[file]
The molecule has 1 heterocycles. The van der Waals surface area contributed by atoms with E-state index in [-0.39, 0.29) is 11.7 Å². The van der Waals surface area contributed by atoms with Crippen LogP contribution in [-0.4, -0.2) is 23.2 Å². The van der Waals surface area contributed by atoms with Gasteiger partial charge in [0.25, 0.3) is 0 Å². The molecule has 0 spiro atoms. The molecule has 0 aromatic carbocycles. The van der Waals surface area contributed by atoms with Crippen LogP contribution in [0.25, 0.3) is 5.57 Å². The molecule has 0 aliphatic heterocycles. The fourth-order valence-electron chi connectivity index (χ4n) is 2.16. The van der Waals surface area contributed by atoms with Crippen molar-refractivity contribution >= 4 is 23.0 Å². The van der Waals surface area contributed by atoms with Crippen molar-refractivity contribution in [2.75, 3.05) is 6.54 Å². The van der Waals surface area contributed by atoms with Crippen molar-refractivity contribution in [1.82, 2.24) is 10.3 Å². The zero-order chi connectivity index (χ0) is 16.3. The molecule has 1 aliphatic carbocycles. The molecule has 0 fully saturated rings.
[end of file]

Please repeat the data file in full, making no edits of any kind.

The molecule has 1 heterocycles. The van der Waals surface area contributed by atoms with E-state index in [-0.39, 0.29) is 11.7 Å². The van der Waals surface area contributed by atoms with Crippen LogP contribution in [-0.4, -0.2) is 23.2 Å². The van der Waals surface area contributed by atoms with Gasteiger partial charge in [0.25, 0.3) is 0 Å². The molecule has 0 spiro atoms. The molecule has 0 aromatic carbocycles. The van der Waals surface area contributed by atoms with Crippen LogP contribution in [0.25, 0.3) is 5.57 Å². The molecule has 0 aliphatic heterocycles. The fourth-order valence-electron chi connectivity index (χ4n) is 2.16. The van der Waals surface area contributed by atoms with Crippen molar-refractivity contribution >= 4 is 23.0 Å². The van der Waals surface area contributed by atoms with Crippen molar-refractivity contribution in [2.75, 3.05) is 6.54 Å². The van der Waals surface area contributed by atoms with Crippen molar-refractivity contribution in [1.82, 2.24) is 10.3 Å². The zero-order chi connectivity index (χ0) is 16.3. The molecule has 1 aliphatic carbocycles. The molecule has 0 fully saturated rings.